Jason Dion:
Yeah. So it’s not that I complain about it except the fact that I hate the way that they call it this because-

Kip Boyle:
That sounds kind of like complaining.

Jason Dion:
The title for it makes no sense to me. The thing makes sense and I understand it, but the title, for those in the audience who are wondering what the heck are these guys talking about, it says, “Complete mediation.” And when I hear that, I’m thinking about a husband and wife going to the lawyer’s office trying to work through their problems and talking through it so hopefully they don’t get a divorce. And to me, that’s what I think about with mediation. And I know that’s not what we’re talking about here, Kip, but that’s what it’s titled and that’s why it annoys me is because it’s called complete mediation. I’m like, “What the heck does that to do with cybersecurity?” And once I looked at the definition, I’m like, “Oh, yeah, I use that all the time.” But just the words complete mediation didn’t make sense to me. So what is that definition, Kip? What is that security design principle of complete mediation mean?

Kip Boyle:
Well, I’m going to tell you, but first I want to tell you why it’s called complete mediation because the people who wrote this paper that we’re pulling this information from, super smart guys, but they came out of academia. So I mean, we know, when we read an academic paper, it’s obvious. And so that’s one of the things that’s going on here is we’re kind of translating a little bit from a clinical, fairly sterile view of how this all works. We’re trying to bring it into the real world and turn it into a practical tool for you. So in the paper they say complete mediation means that the protection mechanism should check every access to every object.

Now, I’m going to tell you what that means in the digital sense in a moment, but first I want to offer you a real world example, something that we have all experienced, some of us more often than others, which is airport screening. So when you go through the airport screening, you’re trying to get on your airplane, every single person, every single object that passes through the security checkpoint, which by the way is also called a choke point, which is another security design principle that somebody else shared, we’ll talk about that some other time, is inspected. So when you go to the airport, there is complete mediation. That’s one of the real world examples I have. Jason’s got one right?

Jason Dion:
Yeah. When I was reading through it and I was thinking about these protection mechanisms, you need to check every access to every object. I was thinking back to when my kids were little and they’d come up to mom and they would say, “Hey, mom, I want to get a snack from the kitchen. Is that okay?” And she’d say, “Well, what snack do you want?” And they’d say, “Oh, I want a Snickers bar.” And she’d be like, “No, you can’t have that, but you can have some grapes.” Okay. And they go to the kitchen to get their grapes and they eat their grapes. And then if they didn’t want to go ask mom again, they go back to the kitchen and get more grapes, but they’re not supposed to because they were only permitted or allowed access to that object at that particular time. And then once they were done with it, if they want to come back three hours later, they had to ask again, right?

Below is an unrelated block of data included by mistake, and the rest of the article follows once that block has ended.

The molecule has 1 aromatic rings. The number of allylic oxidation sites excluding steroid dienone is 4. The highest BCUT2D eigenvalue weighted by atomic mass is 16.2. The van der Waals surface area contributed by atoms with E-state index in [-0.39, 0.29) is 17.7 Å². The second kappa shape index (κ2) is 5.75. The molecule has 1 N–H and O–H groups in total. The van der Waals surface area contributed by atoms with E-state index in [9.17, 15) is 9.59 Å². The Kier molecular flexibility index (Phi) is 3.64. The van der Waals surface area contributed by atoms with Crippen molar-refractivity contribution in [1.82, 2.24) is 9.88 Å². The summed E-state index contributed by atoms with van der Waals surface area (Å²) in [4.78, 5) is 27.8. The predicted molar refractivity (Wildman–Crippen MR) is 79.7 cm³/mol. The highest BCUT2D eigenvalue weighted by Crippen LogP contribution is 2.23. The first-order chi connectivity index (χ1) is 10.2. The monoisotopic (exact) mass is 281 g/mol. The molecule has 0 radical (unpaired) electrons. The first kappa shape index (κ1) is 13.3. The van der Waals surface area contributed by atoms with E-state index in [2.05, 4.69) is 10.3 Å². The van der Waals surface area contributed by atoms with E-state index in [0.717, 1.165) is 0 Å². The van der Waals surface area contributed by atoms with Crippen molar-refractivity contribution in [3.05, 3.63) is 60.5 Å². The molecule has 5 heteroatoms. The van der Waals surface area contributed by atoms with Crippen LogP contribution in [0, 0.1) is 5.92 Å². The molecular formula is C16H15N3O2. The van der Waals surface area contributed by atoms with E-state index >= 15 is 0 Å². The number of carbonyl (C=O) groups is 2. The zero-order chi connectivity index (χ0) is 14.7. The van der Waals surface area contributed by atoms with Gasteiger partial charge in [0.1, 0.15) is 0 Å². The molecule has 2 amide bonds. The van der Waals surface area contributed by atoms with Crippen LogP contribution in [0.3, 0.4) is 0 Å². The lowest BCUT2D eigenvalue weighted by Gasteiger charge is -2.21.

“Hey, can I have some more grapes now?” We don’t want to ruin their dinner. And that’s the way I think about this protection mechanism is every access every time on every object, everything should be checked. And I know we do this all the time in the digital world and it happens all the time behind the scenes without even realizing it. When you’re logging into your email, when you’re logging into your computer, when you’re logging into different programs, when you’re accessing things over the network, all of these things have different access checkpoints for each object you’re trying to access, whether it’s a file, whether it’s a website, whether it’s a port, all those type of things. You were talking about the digital part so let’s switch back over to the digital parts and how do we do this in something like Windows?

Kip Boyle:
Right. So here’s where we’ve got to go a little on Windows internals, right? I’m not trying to turn everybody here into a programming expert or an API expert or anything like that. I’m going to keep it as simple as I can, but it is important to understand that deep inside of the Windows operating system, every Windows operating system since Windows NT, which was a long time ago, there is something in there, a little piece of logic, a little piece of code called a security reference monitor. SRM is what it’s often referred to. So if you went and read the Windows API or the developer documentation, you’ll find this in here. Okay. So now what is the SRM? Well, we talked about this in the last episode when we were talking about Failsafe defaults, but the SRM is doing that complete mediation.

Every time you try to access something that has an access control list that can be restricted from users, then that’s what the SRM does is it checks to see are you really allowed to look at this thing? And that’s the complete mediation. Now, here’s something though that we have to understand about Windows is that it was originally designed, this SRM, to do complete mediation. In other words, if I touched a file and then I came back and touched it again right away, the SRM should check fully and completely both times who is this and are you allowed to get to this resource? Well, in early versions of Windows, it turned out that by doing that it was like trying to get through the checkpoint at the airport. Super, super slow. Now, when you go through the checkpoint at the airport, speed is not their top priority.